Women Teaching Women. Jen Wilkin makes a compelling case addressed to pastors for enlisting and encouraging women to teach other women in the church. In the model of Titus 2, Jen gives four reasons why pastors needs women teachers, and three ways women teachers need thoughtful pastors. Here’s her outline.

  1. She is an example you cannot be.
  2. She brings a perspective you cannot bring.
  3. She holds an authority you cannot hold.
  4. She sees needs you do not see (and that your wife probably doesn’t see, either).
  1. She needs you to affirm her.
  2. She needs you to sharpen her.
  3. She needs you to cover her.

Now, pastors, lets pray for God to raise up godly women to teach in our churches.

Halloween Is An Easy Way to Witness. While many Christians pull back on this dark holiday, it actually is a great way to make connections with unchurched neighbors. This Halloween our church will be hosting a Trunk or Treat event, but for Christians ‘trick or treating’ can be great evangelistic event.  Consider these five tips from Brian McCormack and the Verge Network

  1. Check Your Conscience
  2. When People Knock, Answer.
  3. Visit Every House On Your Block.
  4. Be Creative.
  5. Pray A Lot.

Read the rest here.

Reading a Genealogy. Adam Embry, pastor and author of a few books on practical theology (Help! I Can’t Get Motivated and An Honest and Well-Experienced Heart : The Piety of John Flavel ), has a helpful piece on how to read a geneaology. If Genesis 5, Matthew 1, or 1 Chronicles 1-9 stumps you, take a look at reflections.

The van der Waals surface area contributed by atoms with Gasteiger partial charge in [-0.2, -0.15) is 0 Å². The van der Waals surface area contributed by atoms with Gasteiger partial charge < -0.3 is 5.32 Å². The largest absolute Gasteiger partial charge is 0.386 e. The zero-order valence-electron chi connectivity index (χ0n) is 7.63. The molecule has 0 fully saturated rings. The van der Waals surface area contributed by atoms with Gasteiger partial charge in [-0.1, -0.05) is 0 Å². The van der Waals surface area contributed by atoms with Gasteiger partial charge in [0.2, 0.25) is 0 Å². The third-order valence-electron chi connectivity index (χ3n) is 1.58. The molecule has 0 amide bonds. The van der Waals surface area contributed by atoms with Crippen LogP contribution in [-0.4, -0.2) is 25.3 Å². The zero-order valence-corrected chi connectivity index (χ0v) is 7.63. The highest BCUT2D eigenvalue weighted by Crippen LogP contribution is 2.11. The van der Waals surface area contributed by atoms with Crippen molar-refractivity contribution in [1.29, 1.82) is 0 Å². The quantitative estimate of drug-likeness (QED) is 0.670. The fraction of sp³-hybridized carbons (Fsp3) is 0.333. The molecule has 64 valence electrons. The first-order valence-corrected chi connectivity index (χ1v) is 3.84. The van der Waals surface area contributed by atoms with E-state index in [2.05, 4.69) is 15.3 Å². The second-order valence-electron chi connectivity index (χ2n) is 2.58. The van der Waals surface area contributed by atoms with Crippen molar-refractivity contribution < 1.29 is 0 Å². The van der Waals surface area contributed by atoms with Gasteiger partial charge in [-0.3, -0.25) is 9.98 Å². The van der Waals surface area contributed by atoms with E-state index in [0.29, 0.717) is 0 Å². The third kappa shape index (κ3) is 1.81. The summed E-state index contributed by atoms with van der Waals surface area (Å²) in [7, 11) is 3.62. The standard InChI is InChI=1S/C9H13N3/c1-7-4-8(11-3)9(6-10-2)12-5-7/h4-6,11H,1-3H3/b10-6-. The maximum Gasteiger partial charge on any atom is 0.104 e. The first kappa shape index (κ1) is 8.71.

A Bag of Treats or a River of Delights: A Halloween Parable

In a few weeks children, teenagers, and some adults will adorn super-hero suits, clown wigs, and other silly costumes all for the purpose of having some seasonal fun and gathering a bag full of candy.  Good Christians differ on what to do with this holiday, and without stepping into that firing line, I simply want to take note of the way that Halloween is a dramatic parable of the fleeting pleasures of sin handed out by the houses of this world.

In Hebrews 11, Moses is described as a man of faith because “he considered the reproach of Christ greater wealth than the treasures of Egypt” (v. 26).  Because he was looking to the reward, he chose to be “mistreated with the people of God rather than to enjoy the fleeting pleasures of sin” (v. 25).  With heaven in view, he sought God’s reward, instead of the treats of this age.

The same was true of Abraham.  Earlier in Hebrews 11, the father of faith is depicted as a man whose hope is set on the city whose architect and builder is God (v. 10).  Scripture says of him and his offspring, “If they had been thinking of that land from which they had gone out, they would have had opportunity to return.  But as it is, they desire a better country, that is, a heavenly one” (v. 15-16).

In these statements, we see that hope in God’s rewards defines the life of the Christian (Heb 11:6). While we do not yet see our treasure, we believe in the promises of God that Christ has gone away to prepare a place for us (John 14:2; Heb 11:16).  We live in this reality. We say no to the world’s offerings because our hearts are in love with the world to come.